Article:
Monday, May 14, 2018

The case of the overplayed Aces?

Let me preface this retelling of last week's session by saying I *NEVER* run good at MGM National Harbor.  Since it opened around a year and a half ago, I've run like dog poop.  I have no problem frequently getting my money in good, but my hands simply don't seem to hold.  Ultimately, this bout of poor like leads to my strong preference to play at Baltimore's Horseshoe.  There, in addition to having less variance, the games seem easier and I can often get my money in with my opponent drawing stone dead, in effect cutting out variance altogether.  Enough of the sob story at MGM, let's get to the meat!

I decided to hit up MGM because my buddy Josh was in town on business for the week.  We decided to play a session together, go for dinner, and generally catch up a bit.  He was working in Tyson's Corner, and I work out of Sterling -- both in Virginia; therefore, it made the most sense to forge through the traffic and venture out 30 miles to MGM rather than travel the ~60-70 miles to Live! or Horseshoe.  Although we didn't wind up at the same table, it was good catching up with him in the car sitting through traffic, and eating dinner.  We're finally sitting at separate $1/$3 tables and about 3 hours in, the following hand comes up:

I have about $1000, and the villain in the hand has around $900, so we're VERY deep.  I'm in the SB and the villain, from MP, raises to $18 after a limp or two.  I'd been watching the villain for awhile; he seems competent, and more ABC.  Never once in the three hours did I see him get out of line, nor he me.  Most of my money came from the 2 aggro Asian guys to my right who were trying to out-piss one another.  At this point, there was only one of those guys remaining, and he was on his 5th or 6th $200 buy in (trips to the ATM EVERY TIME!!!!).  Anyway, as I was saying, MP raises to $18, gets called in 4 spots and action is to me in the SB.  I look down at two Aces (no idea the color).  Interesting; $100 in the pot and action is open.  I think a raise is 100% in order here, no?  How much?  A mid-pot sized raise seems good - I 3bet / squeeze to $100.  Given my deep opponent, I think he can technically call a wide range because he's getting decent implied odds, but reality-wise, he's going to manage losses and fold a wide range including small pocket pairs and smaller than AQ-.  I realize I'm out of position here, and I don't want him to fold THAT wide of a range, but I also don't want him in there with any two cards because that will prompt everyone else [and their brothers and sisters] to call along side.  I'm looking to isolate here and narrow ranges of my opponents in the hand.  Ultimately, it folds back to him; he thinks for a bit and calls.  The remaining Asian dude shoves his remaining $157 and action is back to me.  I pause for awhile, but I've already done the math - I can't reopen the pot.  I look at the dealer and say, "raise," with a smile on my face, knowing full well that the dealer will decline the request.  He shakes his head "no," and repeat more firmly, "raise!"  He verbally says, "no, you can't do that," and I chuckle a bit, making the call, as does the table at large (including the villain).  The villain makes the call and we see a flop with $368 in the middle.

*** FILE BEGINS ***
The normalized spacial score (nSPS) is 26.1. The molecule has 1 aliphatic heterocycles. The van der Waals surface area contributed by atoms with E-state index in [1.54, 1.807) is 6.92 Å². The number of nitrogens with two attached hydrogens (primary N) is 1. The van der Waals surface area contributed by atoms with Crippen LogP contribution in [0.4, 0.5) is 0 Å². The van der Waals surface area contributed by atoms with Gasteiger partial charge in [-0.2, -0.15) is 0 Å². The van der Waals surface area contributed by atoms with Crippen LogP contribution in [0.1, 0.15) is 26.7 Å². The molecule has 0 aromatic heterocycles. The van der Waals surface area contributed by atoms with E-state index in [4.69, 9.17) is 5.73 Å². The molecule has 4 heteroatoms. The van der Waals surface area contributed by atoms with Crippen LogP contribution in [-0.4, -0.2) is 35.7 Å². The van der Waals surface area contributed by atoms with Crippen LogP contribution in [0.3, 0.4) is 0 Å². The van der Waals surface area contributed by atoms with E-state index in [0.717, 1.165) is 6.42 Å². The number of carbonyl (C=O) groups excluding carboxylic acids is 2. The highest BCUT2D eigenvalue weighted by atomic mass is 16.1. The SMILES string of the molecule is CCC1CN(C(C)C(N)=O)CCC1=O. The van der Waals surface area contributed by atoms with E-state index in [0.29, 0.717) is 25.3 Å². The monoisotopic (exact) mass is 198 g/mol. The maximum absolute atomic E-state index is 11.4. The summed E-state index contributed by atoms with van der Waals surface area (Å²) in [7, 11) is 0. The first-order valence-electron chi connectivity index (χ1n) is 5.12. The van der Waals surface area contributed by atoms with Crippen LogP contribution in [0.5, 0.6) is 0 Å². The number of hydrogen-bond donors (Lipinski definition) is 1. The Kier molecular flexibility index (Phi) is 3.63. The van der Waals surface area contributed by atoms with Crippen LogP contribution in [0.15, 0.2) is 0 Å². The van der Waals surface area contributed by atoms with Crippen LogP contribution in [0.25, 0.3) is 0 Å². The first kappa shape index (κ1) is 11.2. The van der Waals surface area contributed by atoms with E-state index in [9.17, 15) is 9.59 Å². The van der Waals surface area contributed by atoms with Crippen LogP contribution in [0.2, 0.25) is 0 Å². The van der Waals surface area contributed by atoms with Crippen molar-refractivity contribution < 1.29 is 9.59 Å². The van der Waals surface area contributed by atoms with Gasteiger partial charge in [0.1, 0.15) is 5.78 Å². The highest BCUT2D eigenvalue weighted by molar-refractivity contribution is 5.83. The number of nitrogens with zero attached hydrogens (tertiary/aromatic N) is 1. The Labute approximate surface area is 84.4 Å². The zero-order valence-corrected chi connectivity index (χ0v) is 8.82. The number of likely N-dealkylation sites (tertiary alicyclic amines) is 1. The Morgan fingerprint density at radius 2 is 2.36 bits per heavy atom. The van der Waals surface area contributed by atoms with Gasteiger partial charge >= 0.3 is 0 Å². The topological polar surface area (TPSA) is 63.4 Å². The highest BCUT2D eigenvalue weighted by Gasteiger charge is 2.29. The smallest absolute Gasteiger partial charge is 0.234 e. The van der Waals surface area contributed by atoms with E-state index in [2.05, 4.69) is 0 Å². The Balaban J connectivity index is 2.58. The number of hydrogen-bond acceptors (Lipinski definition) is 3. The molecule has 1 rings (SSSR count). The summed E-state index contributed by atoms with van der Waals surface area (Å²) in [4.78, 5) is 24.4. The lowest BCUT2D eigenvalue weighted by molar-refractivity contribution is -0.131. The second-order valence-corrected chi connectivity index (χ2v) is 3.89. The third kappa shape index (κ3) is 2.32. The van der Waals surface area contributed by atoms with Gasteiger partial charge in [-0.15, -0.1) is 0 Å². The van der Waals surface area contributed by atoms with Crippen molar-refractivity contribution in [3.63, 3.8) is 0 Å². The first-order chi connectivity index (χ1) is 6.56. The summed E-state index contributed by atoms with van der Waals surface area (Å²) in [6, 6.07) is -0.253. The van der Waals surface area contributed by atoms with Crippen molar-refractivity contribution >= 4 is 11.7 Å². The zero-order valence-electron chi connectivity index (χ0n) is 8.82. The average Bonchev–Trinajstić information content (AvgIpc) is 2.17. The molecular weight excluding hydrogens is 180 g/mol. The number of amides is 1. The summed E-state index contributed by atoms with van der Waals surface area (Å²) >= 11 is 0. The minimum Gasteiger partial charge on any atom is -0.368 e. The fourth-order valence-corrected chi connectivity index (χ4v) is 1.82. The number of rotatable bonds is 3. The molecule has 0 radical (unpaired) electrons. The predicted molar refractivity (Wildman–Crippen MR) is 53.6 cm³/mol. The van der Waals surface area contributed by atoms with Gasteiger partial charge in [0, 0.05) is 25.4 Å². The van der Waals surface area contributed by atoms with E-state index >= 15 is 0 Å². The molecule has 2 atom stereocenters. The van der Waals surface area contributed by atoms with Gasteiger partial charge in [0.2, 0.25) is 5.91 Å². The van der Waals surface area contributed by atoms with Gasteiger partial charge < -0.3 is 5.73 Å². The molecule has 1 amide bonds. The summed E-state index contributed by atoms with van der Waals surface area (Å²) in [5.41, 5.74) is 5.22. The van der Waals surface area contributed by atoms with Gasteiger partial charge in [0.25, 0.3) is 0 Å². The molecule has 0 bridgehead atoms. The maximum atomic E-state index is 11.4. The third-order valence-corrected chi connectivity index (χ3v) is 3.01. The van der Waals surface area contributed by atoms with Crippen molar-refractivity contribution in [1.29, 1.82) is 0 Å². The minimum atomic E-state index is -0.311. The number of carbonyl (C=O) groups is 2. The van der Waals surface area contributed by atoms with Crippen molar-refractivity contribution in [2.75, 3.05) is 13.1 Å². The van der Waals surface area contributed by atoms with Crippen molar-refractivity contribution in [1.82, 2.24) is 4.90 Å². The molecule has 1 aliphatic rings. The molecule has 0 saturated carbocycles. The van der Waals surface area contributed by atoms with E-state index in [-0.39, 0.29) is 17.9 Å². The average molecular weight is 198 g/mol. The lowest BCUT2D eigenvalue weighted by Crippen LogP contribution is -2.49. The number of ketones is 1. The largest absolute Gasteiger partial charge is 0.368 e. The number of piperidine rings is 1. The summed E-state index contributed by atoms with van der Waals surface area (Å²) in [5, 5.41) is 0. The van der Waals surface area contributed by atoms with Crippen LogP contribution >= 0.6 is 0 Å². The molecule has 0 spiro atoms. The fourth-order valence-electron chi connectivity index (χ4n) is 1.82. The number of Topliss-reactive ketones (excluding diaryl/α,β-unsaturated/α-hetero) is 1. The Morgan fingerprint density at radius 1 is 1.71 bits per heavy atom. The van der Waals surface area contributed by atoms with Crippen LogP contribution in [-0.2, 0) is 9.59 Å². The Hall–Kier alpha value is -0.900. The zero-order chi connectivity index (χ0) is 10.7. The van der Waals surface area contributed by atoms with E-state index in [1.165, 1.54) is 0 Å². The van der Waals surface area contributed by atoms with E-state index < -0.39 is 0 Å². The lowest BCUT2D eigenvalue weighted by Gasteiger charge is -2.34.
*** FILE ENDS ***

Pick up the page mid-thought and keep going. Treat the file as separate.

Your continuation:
Jc 9c 5 flop.  I'm not worried about a club draw - again I don't remember the particular suits of my Aces, but I have an unimproved hand that's going with its preflop valuation.  I want to continue betting here, as I want all the money in the middle.  I'm a bit concerned about him holding a pair of Jacks and less so 9's or 5's, but that's a very small portion of his overall range and should not stop me from trying to get all in.  I also don't want him to fold the flop, so I opt to bet $205, little more than half pot.  He thinks & calls.  I pretty clearly know what he has at this point: QQ (less likely) or KK (more likely).  We see a turn in a wildly unmanageable pot or $778 with $595 effective behind.

Turn is let's call it a deuce.  Not sure the color, but it wasn't a club.  I rip in the last ~$700 and he reluctantly calls.  This would be the worst slow roll in history if he has a set.

Thoughts?  Overplayed Aces or make your read and go with it?

I wait for the blank river and flip over my Aces for the scoop, one of the bigger pots I've won in recent years.


  1. You are deep but SPR on the flop is under 3. Nice hand.

  2. I agree with Matt. According to Miller, Mehta and Flynn, any SPR below 7 is great to commit on the flop with Aces. Don't need to know anything else.

  3. Great to have you posting more again. Sometimes hesitation is real and sometimes it isn’t. On the balance of probabilities, for him to call that size raise pre he generally has a narrow range as an ABC player, so edge towards KK and QQ more than JJ 1010 which he can fold more often. You have to go for value knowing that.

    Keep posting! Paul

  4. I think you maths must be off too as not sure how many callers but even 3 way there is over $500 in the pot preflop. Any proper sized bet you make on the flop commits the villain IMO and you can’t fold to his range. Paul

  5. Haven't played much poker in a few years (kids). But checked in to read this. Trivial stack off spot here. NH.

    Hope all is well.


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